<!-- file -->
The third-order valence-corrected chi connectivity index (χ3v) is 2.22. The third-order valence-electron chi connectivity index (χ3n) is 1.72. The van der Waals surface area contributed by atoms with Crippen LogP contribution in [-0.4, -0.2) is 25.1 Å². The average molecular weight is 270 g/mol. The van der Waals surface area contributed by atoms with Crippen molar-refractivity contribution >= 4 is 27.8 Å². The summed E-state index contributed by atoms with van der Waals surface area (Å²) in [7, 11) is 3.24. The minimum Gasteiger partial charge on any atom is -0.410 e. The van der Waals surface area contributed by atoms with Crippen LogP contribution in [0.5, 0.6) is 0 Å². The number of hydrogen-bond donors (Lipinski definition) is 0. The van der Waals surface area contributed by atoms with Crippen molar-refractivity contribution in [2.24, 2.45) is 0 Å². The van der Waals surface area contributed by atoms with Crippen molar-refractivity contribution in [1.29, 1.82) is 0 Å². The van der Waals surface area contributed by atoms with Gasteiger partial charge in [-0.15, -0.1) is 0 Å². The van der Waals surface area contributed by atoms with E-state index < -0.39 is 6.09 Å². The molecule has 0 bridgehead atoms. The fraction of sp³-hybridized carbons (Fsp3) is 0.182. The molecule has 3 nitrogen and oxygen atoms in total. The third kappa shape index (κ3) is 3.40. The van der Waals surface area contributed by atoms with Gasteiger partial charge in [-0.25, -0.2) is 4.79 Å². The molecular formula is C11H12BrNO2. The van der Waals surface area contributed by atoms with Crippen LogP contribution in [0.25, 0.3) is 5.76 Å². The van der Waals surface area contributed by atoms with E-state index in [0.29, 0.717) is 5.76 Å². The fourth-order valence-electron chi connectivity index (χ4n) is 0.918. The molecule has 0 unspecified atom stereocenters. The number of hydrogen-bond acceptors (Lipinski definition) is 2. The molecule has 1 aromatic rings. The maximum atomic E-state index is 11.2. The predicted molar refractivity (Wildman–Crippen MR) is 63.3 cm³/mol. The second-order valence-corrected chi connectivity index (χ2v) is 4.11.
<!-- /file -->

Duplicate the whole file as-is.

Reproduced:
The third-order valence-corrected chi connectivity index (χ3v) is 2.22. The third-order valence-electron chi connectivity index (χ3n) is 1.72. The van der Waals surface area contributed by atoms with Crippen LogP contribution in [-0.4, -0.2) is 25.1 Å². The average molecular weight is 270 g/mol. The van der Waals surface area contributed by atoms with Crippen molar-refractivity contribution >= 4 is 27.8 Å². The summed E-state index contributed by atoms with van der Waals surface area (Å²) in [7, 11) is 3.24. The minimum Gasteiger partial charge on any atom is -0.410 e. The van der Waals surface area contributed by atoms with Crippen LogP contribution in [0.5, 0.6) is 0 Å². The number of hydrogen-bond donors (Lipinski definition) is 0. The van der Waals surface area contributed by atoms with Crippen molar-refractivity contribution in [2.24, 2.45) is 0 Å². The van der Waals surface area contributed by atoms with Crippen molar-refractivity contribution in [1.29, 1.82) is 0 Å². The van der Waals surface area contributed by atoms with Gasteiger partial charge in [-0.15, -0.1) is 0 Å². The van der Waals surface area contributed by atoms with E-state index < -0.39 is 6.09 Å². The molecule has 0 bridgehead atoms. The fraction of sp³-hybridized carbons (Fsp3) is 0.182. The molecule has 3 nitrogen and oxygen atoms in total. The third kappa shape index (κ3) is 3.40. The van der Waals surface area contributed by atoms with Gasteiger partial charge in [-0.25, -0.2) is 4.79 Å². The molecular formula is C11H12BrNO2. The van der Waals surface area contributed by atoms with Crippen LogP contribution in [0.25, 0.3) is 5.76 Å². The van der Waals surface area contributed by atoms with E-state index in [0.29, 0.717) is 5.76 Å². The fourth-order valence-electron chi connectivity index (χ4n) is 0.918. The molecule has 0 unspecified atom stereocenters. The number of hydrogen-bond acceptors (Lipinski definition) is 2. The molecule has 1 aromatic rings. The maximum atomic E-state index is 11.2. The predicted molar refractivity (Wildman–Crippen MR) is 63.3 cm³/mol. The second-order valence-corrected chi connectivity index (χ2v) is 4.11.